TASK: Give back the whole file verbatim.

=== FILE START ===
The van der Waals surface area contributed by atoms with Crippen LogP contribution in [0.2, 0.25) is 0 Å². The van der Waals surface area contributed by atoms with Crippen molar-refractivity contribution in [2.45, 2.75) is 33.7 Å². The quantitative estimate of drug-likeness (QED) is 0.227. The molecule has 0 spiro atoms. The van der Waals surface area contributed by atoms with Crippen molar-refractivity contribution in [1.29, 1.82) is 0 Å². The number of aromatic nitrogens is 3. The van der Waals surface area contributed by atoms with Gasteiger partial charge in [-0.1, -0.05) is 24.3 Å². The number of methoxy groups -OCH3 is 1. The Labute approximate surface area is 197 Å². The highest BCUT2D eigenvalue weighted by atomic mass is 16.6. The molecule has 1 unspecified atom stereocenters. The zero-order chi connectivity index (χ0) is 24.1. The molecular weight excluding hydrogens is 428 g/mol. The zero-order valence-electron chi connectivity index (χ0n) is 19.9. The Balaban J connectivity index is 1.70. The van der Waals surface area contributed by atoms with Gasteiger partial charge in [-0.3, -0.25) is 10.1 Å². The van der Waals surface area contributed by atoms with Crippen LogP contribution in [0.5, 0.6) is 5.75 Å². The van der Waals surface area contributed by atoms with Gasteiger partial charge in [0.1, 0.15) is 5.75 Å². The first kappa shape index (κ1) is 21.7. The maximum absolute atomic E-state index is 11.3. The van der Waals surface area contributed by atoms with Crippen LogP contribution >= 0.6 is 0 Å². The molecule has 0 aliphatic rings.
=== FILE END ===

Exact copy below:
The van der Waals surface area contributed by atoms with Crippen LogP contribution in [0.2, 0.25) is 0 Å². The van der Waals surface area contributed by atoms with Crippen molar-refractivity contribution in [2.45, 2.75) is 33.7 Å². The quantitative estimate of drug-likeness (QED) is 0.227. The molecule has 0 spiro atoms. The van der Waals surface area contributed by atoms with Crippen molar-refractivity contribution in [1.29, 1.82) is 0 Å². The number of aromatic nitrogens is 3. The van der Waals surface area contributed by atoms with Gasteiger partial charge in [-0.1, -0.05) is 24.3 Å². The number of methoxy groups -OCH3 is 1. The Labute approximate surface area is 197 Å². The highest BCUT2D eigenvalue weighted by atomic mass is 16.6. The molecule has 1 unspecified atom stereocenters. The zero-order chi connectivity index (χ0) is 24.1. The molecular weight excluding hydrogens is 428 g/mol. The zero-order valence-electron chi connectivity index (χ0n) is 19.9. The Balaban J connectivity index is 1.70. The van der Waals surface area contributed by atoms with Gasteiger partial charge in [-0.3, -0.25) is 10.1 Å². The van der Waals surface area contributed by atoms with Crippen LogP contribution in [0.5, 0.6) is 5.75 Å². The van der Waals surface area contributed by atoms with Gasteiger partial charge in [0.1, 0.15) is 5.75 Å². The first kappa shape index (κ1) is 21.7. The maximum absolute atomic E-state index is 11.3. The van der Waals surface area contributed by atoms with Crippen LogP contribution >= 0.6 is 0 Å². The molecule has 0 aliphatic rings.